Brian Trenor – North Carolina State University, History
Brian Trenor is an M.A. candidate in History and Teaching Assistant at NC State University. He also attended NC State as an undergraduate, receiving B.A. degrees in History and Communication. His thesis studies the Carter Administration’s policy toward Poland, with a particular emphasis on the influence of Zbigniew Brzezinski and Radio Free Europe. He has previously presented his research at Columbia University and NC State, and was a Wickersham Scholar with the Triangle Institute for Security Studies.
“The Ultimate Polish Joke”: Zbigniew Brzezinski, Radio Free Europe, and Polish policy in the 1976 Presidential Election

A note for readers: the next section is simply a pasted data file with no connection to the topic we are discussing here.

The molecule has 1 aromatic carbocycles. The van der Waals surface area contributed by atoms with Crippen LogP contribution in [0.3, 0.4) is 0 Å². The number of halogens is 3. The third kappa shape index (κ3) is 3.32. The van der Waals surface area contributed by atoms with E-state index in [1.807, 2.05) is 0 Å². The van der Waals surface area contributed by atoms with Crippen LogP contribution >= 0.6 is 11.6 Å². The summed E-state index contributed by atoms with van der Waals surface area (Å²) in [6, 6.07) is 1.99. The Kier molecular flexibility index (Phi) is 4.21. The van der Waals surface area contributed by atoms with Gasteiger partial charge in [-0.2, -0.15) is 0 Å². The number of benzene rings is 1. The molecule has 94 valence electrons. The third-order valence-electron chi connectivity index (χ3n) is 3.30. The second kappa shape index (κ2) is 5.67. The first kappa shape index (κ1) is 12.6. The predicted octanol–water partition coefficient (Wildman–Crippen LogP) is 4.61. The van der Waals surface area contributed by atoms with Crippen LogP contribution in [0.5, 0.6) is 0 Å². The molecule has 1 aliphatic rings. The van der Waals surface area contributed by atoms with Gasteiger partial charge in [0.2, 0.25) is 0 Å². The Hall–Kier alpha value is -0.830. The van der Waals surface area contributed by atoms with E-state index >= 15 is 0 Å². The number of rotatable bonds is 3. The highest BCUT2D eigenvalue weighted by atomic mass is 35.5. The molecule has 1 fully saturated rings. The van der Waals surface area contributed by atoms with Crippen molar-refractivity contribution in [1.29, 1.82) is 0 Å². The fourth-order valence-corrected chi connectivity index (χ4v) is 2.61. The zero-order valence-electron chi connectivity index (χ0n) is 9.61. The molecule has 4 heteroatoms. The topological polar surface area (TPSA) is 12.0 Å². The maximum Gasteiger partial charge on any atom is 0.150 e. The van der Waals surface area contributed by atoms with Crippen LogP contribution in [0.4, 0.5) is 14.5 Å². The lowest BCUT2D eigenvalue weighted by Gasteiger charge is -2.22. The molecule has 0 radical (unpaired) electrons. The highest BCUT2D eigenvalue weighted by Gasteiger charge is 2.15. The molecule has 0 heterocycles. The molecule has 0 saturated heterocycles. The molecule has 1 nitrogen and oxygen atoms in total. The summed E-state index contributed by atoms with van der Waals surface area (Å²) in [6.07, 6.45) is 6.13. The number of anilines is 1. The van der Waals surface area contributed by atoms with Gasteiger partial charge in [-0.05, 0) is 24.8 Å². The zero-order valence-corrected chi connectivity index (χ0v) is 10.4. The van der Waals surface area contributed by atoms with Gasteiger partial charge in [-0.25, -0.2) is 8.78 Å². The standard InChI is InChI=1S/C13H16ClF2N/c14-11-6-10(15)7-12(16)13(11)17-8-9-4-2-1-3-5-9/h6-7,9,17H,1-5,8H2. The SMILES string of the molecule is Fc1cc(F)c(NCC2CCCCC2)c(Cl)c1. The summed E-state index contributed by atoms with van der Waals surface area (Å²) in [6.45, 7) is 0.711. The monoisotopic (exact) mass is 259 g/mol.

Gerald Ford’s assertion that “there is no Soviet domination of Eastern Europe” was perhaps the most dramatic moment of the 1976 presidential election, but it also served to push Eastern Europe to the forefront of campaign topics and sharpened the distinctions between the two candidates. The campaign, in part, became a debate about what type of “neighbor” America should be to Eastern Europe and how transnational actors like Radio Free Europe should be used. The Ford Administration had dealt primarily through Moscow rather than Warsaw, Prague, or East Berlin. Its focus was on bilateral initiatives like CSCE, MBFR, and SALT rather than influencing Eastern Europe through RFE and the cultural exchanges. Jimmy Carter’s general campaign increasingly emphasized human rights rhetoric, but more often than not it was vague and unclear. After the second debate and Ford’s gaffe, Carter’s rhetoric on Eastern Europe quickly matured and sharpened. With the crucial aid of his foreign policy advisor Zbigniew Brzezinski, Carter outlined a new policy toward Eastern Europe. This outline subsequently formed the basis of Polish policy during the Carter administration. The four-prong policy stressed the encouragement of human rights within Poland according to the Helsinki Final Accords, the strengthening of Radio Free Europe, continued economic ties, and bilateral relations. This paper will analyze the development of Carter’s Polish policy during the 1976 campaign, with a particular emphasis on human rights and Radio Free Europe. This analysis draws primarily upon the official campaign documents as well as new secondary literature to take a new look at a critical moment in Polish policy.